Though smaller banks tend to charge lower fees than big banks, this isn't always the case. "Do a comparison of different fees and interest rates," says Patricia Seaman, spokeswoman for the Denver-based National Endowment for Financial Education. "You shouldn't assume one institution is higher or lower than another."
More personal customer serviceSmall banks and credit unions pride themselves on excellent customer service, Susswein says. They make a point of getting to know their customers.
"The big banks may offer speed and convenience," Susswein says. "The credit unions and community banks make up for it in service and typically more personal attention."
Fewer branches and ATMsUnlike a big national bank, a community bank or credit union won't have branch locations and ATMs all over the country.
Credit union and community bank branches will be limited to a small geographic area. And you'll have fewer options should you need to visit a branch. Make sure there's a branch close to where you live or work. The same goes for automated teller machine locations.
With far fewer ATMs at your disposal, you may be tempted to use another financial institution's ATM. If you must withdraw money from another bank's ATM, you could face an average fee of $2.22 for your withdrawal, according to Bankrate's 2009 Checking Study.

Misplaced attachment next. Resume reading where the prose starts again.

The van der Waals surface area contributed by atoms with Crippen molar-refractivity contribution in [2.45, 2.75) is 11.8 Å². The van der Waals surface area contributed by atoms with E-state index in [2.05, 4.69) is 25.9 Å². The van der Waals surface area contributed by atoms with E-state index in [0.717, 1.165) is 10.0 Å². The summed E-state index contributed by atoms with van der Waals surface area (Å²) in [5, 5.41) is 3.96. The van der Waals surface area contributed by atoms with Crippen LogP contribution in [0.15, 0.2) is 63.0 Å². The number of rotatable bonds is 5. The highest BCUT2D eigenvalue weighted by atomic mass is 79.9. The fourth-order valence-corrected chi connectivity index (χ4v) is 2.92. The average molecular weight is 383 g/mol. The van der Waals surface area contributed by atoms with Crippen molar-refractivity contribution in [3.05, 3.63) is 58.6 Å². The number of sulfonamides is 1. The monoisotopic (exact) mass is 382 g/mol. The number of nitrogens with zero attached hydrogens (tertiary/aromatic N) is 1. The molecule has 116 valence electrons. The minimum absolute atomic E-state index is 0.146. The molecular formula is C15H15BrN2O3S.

To avoid fees, stick to the ATM network provided by your community bank or credit union. The Co-Op Network, a group of more than 1,400 credit unions, provides surcharge-free ATM access at more than 25,000 locations nationwide.
Limited customer service hoursUnlike a big national bank, small community banks and credit unions may not provide a 24-hour, seven-days-a-week customer call center. You also may need to limit your in-branch banking to weekdays.
"Customer service may not be available on weekends or after 5 p.m. during the week," Consumer Action's Susswein says.
Fewer bells and whistlesBig banks have the edge when it comes to providing the latest online and mobile banking choices to customers, banking consultant Clarson says.
Study a community bank or credit union's online banking options carefully. You'll want to know if the community bank or credit union gives you the option of paying bills online. If so, are there fees? And does it offer mobile banking?
Susswein also says to ask if the credit union or community bank processes payments for bills paid online the same day. She recommends picking a small financial institution based on your banking needs.
"To make a good choice requires homework," she says.
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